Almost every type of weather condition is experienced in Texas. In the west, one-third of the state experiences cold winters and low humidity. The eastern two-thirds of the state swelters in sub-tropical weather with occasional cold fronts in the winter. The driest area of the state is the mountainous region west of the Pecos River, known as the Trans-Pecos. The wettest region is in the southeast. Summer-like conditions extend from mid-April through October. Blistering heat with relentless sunshine is common during this season. Extreme weather conditions include droughts, blizzards, thunderstorms, hail, tornadoes and, along Texas's Gulf Coast, hurricanes.
In winter, the southern reaches of Texas rarely see temperatures below freezing. Temperatures in January can soar above 90 degrees Fahrenheit in the Rio Grande Valley. The upper half of the state experiences yearly snowfall with the greatest amount in the Texas panhandle to the north. Blizzard conditions can sweep over these high plains, closing highways with fierce wind and snow. The winter months tend to be the driest for the whole state except for East Texas.
Texans experience intense heat throughout in the summer. Most Texans must turn on their air conditioners during these months.Triple-digit heat is not uncommon during the hottest months, especially in the southernmost parts of the state. Only on Galveston Island and the highest elevations of the Trans-Pecos do temperatures stay under 90 degrees during the day. East Texas experiences its driest months in June and July where high humidity keeps night temperatures at 75 degrees or higher.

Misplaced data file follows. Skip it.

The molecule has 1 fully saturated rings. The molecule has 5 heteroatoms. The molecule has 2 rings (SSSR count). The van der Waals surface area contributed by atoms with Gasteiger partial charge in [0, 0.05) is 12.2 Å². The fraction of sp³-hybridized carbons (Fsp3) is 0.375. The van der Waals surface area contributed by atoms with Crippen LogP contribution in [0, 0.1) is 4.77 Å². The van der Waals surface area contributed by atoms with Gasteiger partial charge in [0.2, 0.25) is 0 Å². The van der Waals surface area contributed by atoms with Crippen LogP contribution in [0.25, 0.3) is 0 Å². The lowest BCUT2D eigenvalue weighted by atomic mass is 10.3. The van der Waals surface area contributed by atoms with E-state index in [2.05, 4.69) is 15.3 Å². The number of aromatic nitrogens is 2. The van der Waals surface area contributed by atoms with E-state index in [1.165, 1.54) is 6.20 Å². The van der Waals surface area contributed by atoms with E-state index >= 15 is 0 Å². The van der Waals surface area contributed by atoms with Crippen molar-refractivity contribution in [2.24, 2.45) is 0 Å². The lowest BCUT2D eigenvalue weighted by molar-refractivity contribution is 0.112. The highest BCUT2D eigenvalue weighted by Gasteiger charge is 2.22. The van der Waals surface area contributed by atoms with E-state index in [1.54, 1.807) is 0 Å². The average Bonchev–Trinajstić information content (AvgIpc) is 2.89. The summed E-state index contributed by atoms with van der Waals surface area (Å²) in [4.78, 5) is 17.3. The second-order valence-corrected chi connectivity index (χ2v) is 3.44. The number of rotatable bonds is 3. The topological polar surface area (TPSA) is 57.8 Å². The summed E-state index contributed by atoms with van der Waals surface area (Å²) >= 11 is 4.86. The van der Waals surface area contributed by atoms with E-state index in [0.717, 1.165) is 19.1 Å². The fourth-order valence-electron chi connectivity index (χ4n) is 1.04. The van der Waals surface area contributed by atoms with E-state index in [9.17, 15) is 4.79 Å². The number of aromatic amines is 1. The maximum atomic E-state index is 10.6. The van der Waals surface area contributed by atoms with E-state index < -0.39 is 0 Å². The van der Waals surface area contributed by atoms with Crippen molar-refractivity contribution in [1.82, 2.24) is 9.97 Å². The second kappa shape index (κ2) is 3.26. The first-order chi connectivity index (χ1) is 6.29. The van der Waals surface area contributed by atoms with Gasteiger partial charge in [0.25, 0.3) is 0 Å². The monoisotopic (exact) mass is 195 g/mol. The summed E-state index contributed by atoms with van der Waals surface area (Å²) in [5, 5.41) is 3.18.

Thunderstorms bring powerful downdrafts, dangerous lightning and damaging hail and can happen in Texas at any time of year. Flash flooding is another real threat of these storms. Squall lines of thunderstorms are most common in the spring. When spring cold fronts dip south and encounter the warm moist air from the Gulf, thunderstorms form along the line of the advancing front. East Texas receives 60 thunderstorm days per year. North Texas receives the worst hail, with baseball-sized hunks of ice a common occurence.
Texans sight about 130 tornadoes every year. These storms bring extreme hazards; a few hundred people are injured annually in tornadoes and another dozen are killed. Tornadoes have ripped through Texas city centers, notably Waco, Lubbock and Wichita Falls. The most likely time to see a tornado in Texas is March, April and May.
One major weather condition threats Texas every year. The Texas Gulf Coast is in the line of fire of deadly hurricanes from mid-summer through fall. These monster storms come ashore with torrential rains, powerful winds and a deadly storm surge. Hurricanes come ashore in Texas about every three years, on average. As of 2011, the deadliest hurricane to hit the state was in 1900. More 8,000 people were killed on Galveston Island when the hurricane's storm surge covered the entire land surface of the island.
All of Texas is susceptible to drought. Each decade of its history has brought a period of severe drought to the state. Streams dry up, crops die and brush fires rage in this challenging weather condition. Some droughts have plagued Texas in excess of five years. Texas droughts tend to end because of the torrential rain associated with tropical storms.